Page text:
SlowThinker has commented a couple of times that the gravitational acceleration at the horizon is infinite! This is surely incorrect. The escape velocity at that point is c. Approaching the singularity the gravitational force would tend to infinity, but it becomes meaningless at the singularity..

7. PeterDonis says:

Good post in general and good choice of subject, this is often a source of confusion on PF threads.

I have a few comments, though. First, it’s important to be very careful to specify the state of motion of the object that appears to be time dilated, or which is emitting radiation that appears redshifted from far away. The equations you give are for a static object–i.e., an object which is “hovering” at a fixed altitude above the horizon and has no tangential motion at all–and the radiation it emits. However, later in the article, you discuss a spaceship in orbit about the hole at some altitude, and a scout ship free-falling into the hole. The “time dilation” equations for these are different from the one you give.

For someone in a free-fall orbit about the hole, the equation is

$$tau = t sqrt{1 – frac{3GM}{rc^2}} = t sqrt{1 – frac{3}{2} frac{r_s}{r}}$$

There is also a correction to the redshift observed in light emitted by an orbiting observer, but IIRC it is somewhat different (it’s similar to the transverse Doppler effect in SR). (Also, if a spaceship is in orbit about the hole, it doesn’t “have to have powerful engines to resist the hole’s gravity”; a free-fall orbit requires no engine power at all. If you meant that the ship was “hovering”, maintaining a constant altitude while having no tangential velocity at all, then “orbit” is not a good word to use.)

For someone free-falling into the hole along a radial trajectory, the “time dilation” factor isn’t really well-defined, because this observer is not at rest relative to an observer at infinity, so they don’t have a common standard of simultaneity. However, the “redshift factor” for light emitted by the free-falling observer and received by an observer at infinity is well-defined, and can be calculated as the redshift factor for a static observer at altitude ##r##, which is what you wrote down, combined with the Doppler redshift for an observer falling inward at velocity ##v = sqrt{2GM/r}## relative to the static observer.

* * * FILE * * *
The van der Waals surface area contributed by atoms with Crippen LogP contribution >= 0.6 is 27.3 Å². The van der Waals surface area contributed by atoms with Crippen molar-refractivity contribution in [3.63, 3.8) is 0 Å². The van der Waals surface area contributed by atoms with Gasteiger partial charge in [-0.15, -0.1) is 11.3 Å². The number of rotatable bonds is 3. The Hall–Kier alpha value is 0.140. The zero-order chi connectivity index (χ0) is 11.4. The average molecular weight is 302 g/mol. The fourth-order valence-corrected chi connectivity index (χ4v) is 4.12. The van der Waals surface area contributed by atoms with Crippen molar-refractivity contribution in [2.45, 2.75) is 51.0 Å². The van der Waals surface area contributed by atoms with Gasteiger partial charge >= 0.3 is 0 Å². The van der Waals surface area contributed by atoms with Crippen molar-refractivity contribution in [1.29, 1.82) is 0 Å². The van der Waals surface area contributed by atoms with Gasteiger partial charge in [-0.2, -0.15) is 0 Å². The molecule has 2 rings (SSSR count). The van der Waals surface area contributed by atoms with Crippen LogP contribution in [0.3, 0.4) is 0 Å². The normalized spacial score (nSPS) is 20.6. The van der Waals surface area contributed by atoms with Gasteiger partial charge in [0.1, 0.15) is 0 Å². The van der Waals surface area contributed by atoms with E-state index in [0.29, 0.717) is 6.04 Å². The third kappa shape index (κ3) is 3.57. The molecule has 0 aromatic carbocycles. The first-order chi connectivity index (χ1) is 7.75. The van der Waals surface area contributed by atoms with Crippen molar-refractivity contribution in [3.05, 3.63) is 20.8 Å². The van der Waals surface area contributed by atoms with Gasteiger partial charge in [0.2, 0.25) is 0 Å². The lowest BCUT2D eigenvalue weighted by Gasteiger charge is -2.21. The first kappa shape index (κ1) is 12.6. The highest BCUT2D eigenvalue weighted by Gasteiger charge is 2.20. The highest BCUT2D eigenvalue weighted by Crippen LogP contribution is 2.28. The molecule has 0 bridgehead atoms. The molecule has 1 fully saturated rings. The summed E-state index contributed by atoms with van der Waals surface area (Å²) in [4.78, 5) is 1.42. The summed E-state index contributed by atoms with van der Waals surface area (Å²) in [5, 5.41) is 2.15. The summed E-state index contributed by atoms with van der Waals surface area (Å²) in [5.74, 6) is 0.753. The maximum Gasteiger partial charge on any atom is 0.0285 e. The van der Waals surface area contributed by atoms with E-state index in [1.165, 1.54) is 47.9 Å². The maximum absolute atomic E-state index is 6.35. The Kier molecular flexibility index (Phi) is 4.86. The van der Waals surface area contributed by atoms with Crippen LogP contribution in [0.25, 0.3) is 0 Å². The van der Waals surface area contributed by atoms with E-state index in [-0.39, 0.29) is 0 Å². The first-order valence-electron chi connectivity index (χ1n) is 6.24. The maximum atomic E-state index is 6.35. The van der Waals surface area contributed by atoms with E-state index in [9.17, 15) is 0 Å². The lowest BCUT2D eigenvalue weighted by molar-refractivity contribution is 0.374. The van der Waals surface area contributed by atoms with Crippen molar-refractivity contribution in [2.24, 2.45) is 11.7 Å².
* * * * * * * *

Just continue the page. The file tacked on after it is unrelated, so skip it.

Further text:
Also, at the end of the article, there is an incorrect statement:

“At exactly on the event horizon, where gravity is considered to be infinite, if a person was to look outwards from the black hole, they might see some portion of the future of the universe flash before them”

The “future of the universe” is not in the person’s past light cone when they cross the horizon (or even when they reach the singularity). In fact, a person free-falling into the hole does not even see light from the outside universe blueshifted; he sees it redshifted (by contrast with a person “hovering” just above the horizon, who does see light from the outside universe highly blueshifted). It’s important to be very careful about describing what happens near, at, and inside the horizon, because of the many common confusions people have, based on pop science literature.

8. PeterDonis says:

Do I understand it correctly that at the horizon, gravity acceleration is infinite, while the tidal forces are manageable/finite?

Yes. The interpretation of tidal forces as “the difference in acceleration between two neighboring points” only works when you are very far above the horizon; it breaks down close to the horizon (and obviously doesn’t work at and below the horizon).

I’m in my ship, hovering 10 meters above horizon. In that situation, I turn the engines off. Will the bottom of my ship turn to dust before I hit the horizon?

It depends on how large the hole is. For a hole of one solar mass, your ship might well be dust even before you get 10 meters above the horizon. But for a hole of a billion solar masses (such as probably exist in the centers of some quasars), you won’t even feel the tidal gravity at the horizon, and your ship will be just fine.

9. SlowThinker says:

It depends on how large the hole is.

Sorry for the misunderstaning. I was referring to aging of the ship, due to infinite(?) time dilation.
The mechanical stresses, radiation etc. are a story for another time.

10. PeterDonis says:

I was referring to aging of the ship, due to infinite(?) time dilation.

The ship itself doesn’t experience any time dilation; to someone on the ship, everything seems perfectly normal, clocks tick at one second per second, etc. This is true even if the ship falls through the hole’s horizon. If the ship starts falling 10 meters above the horizon, the time it takes to fall those 10 meters, by the ship’s clocks, will be short–the sort of time you would expect an object to take to free-fall 10 meters in a strong gravity field.

Time dilation is something an observer very far away from the hole will observe if they watch what is happening on the ship.